The ElderCare Forum has been continuously providing support to caregivers since 1997. The technology certainly has changed over the last 14 years. One thing that has not changed is the valuable exchange that has served so many caregivers over those years.

This is a safe place for people to share ideas, humor, anger, and make lasting relationships. No topic is out of bounds. Drop by today to browse or join in the discussions. We have currently over 4,500 registered members.

Visit the ElderCare Forum at

BOOK REVIEW: Diabetes Book Reviews

Our partner website “Diabetes Care and Information” has several fresh book reviews for you to consider. Even if you don’t have diabetes or care for someone who has the disease, you will find the fitness and healthy living books of interest.

Visit the Diabetes Bookstore at …

HOME CARE: “How to Choose a Cane, Walker or Crutches” by Richard O’Boyle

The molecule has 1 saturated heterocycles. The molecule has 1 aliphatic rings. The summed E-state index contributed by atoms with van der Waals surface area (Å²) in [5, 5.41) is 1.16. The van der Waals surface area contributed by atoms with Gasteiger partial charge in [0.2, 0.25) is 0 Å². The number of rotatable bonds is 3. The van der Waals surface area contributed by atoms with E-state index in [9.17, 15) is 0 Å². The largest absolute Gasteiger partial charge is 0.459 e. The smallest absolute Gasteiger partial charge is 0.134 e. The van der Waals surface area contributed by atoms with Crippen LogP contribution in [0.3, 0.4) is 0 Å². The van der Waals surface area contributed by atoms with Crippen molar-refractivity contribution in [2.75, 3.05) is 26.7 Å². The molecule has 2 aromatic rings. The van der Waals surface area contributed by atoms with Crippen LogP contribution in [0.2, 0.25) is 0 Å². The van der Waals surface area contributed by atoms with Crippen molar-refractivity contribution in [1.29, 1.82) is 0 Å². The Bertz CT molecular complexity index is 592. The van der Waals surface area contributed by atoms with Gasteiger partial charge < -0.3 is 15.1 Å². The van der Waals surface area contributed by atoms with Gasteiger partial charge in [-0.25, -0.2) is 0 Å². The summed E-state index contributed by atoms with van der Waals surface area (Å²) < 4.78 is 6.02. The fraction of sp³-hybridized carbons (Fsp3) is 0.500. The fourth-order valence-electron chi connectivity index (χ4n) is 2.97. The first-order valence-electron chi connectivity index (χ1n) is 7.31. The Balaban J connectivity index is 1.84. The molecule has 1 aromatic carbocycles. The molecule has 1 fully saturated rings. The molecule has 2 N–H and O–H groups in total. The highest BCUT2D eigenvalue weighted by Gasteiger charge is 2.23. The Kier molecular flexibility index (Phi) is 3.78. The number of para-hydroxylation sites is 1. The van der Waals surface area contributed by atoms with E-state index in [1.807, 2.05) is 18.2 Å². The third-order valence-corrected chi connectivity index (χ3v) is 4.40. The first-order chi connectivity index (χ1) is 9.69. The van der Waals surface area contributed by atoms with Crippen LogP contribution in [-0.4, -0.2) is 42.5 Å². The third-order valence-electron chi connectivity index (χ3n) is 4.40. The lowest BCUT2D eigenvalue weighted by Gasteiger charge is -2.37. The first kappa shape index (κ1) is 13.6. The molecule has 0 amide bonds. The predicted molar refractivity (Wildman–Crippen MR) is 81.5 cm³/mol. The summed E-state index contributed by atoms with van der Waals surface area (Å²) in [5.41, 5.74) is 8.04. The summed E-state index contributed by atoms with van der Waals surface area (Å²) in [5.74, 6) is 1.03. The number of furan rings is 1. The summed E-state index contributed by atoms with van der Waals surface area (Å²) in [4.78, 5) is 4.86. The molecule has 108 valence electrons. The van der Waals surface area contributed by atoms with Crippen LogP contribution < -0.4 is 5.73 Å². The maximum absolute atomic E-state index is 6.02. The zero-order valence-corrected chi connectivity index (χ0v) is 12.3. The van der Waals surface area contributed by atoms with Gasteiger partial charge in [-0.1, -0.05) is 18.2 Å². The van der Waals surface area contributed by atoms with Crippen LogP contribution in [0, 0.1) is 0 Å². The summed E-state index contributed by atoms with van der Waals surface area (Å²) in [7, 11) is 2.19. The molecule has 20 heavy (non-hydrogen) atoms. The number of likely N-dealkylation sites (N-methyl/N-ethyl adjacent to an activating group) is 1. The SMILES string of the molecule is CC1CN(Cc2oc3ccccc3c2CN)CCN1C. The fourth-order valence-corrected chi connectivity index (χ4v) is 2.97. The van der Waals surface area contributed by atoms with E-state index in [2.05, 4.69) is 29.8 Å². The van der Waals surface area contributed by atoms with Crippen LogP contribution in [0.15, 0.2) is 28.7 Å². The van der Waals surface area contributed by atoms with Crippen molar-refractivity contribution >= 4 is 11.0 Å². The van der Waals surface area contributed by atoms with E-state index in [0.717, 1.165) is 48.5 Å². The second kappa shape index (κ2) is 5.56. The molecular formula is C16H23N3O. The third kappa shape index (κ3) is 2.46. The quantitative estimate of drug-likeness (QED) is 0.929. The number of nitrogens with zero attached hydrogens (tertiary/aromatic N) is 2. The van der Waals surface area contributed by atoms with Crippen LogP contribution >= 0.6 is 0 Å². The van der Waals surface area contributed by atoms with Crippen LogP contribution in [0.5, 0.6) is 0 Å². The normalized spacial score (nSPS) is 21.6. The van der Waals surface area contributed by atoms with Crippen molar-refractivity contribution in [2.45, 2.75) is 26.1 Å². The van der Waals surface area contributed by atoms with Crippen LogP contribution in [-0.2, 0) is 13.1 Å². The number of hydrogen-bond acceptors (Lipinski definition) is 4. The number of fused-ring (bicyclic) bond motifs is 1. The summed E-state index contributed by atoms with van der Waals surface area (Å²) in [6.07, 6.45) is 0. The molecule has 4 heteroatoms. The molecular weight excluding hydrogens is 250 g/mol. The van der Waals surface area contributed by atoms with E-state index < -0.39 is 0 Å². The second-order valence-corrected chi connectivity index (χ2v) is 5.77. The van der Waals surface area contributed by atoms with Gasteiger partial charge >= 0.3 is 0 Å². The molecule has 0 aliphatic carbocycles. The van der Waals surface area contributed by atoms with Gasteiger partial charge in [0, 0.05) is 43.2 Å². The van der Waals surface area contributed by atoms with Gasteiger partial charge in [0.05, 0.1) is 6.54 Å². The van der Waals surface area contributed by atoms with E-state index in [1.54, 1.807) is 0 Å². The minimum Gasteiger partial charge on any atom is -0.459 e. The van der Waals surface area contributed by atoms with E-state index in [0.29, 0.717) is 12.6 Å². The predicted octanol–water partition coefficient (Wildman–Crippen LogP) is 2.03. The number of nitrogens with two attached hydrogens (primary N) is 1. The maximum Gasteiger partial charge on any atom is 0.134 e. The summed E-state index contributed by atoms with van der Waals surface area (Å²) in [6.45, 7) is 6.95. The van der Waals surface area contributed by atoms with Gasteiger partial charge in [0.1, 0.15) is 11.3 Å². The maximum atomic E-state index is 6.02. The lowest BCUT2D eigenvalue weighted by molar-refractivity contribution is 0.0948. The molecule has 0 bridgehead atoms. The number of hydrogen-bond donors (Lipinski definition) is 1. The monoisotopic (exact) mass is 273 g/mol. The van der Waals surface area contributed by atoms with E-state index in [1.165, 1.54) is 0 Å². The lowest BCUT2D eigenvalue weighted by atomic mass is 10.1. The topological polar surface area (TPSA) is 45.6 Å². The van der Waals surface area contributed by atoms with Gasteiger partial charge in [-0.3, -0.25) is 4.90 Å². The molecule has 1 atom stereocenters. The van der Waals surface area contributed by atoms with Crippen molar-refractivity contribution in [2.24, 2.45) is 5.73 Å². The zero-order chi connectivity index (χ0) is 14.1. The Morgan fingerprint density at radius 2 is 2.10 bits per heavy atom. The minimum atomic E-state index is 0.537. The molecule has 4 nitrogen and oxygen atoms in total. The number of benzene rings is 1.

Perhaps your loved one has suffered a stroke or has recently received an artificial hip. Maybe old age and frailty have impaired her balance and stability. Finding the appropriate mobility aid, such as a cane, walker, or crutches, can speed rehabilitation and provide secure footing.

Finding the right mobility aid requires a little research: one size does not fit all. Once the device has been obtained, it is important to be shown how to use it properly with the assistance of a rehabilitation specialist, physical therapist, or your healthcare provider. The benefits of these devices can be enormous in enhancing safety and promoting independence.

Read the complete article at…


The Caregiver’s Beacon is published monthly by ElderCare Online and ALZwell Caregiver Support. To subscribe to this free newsletter, visit the subscription information page at

You may also go to the main page of the website at or and add your e-mail address to the white box and click on the "Subscribe" button (just one click!).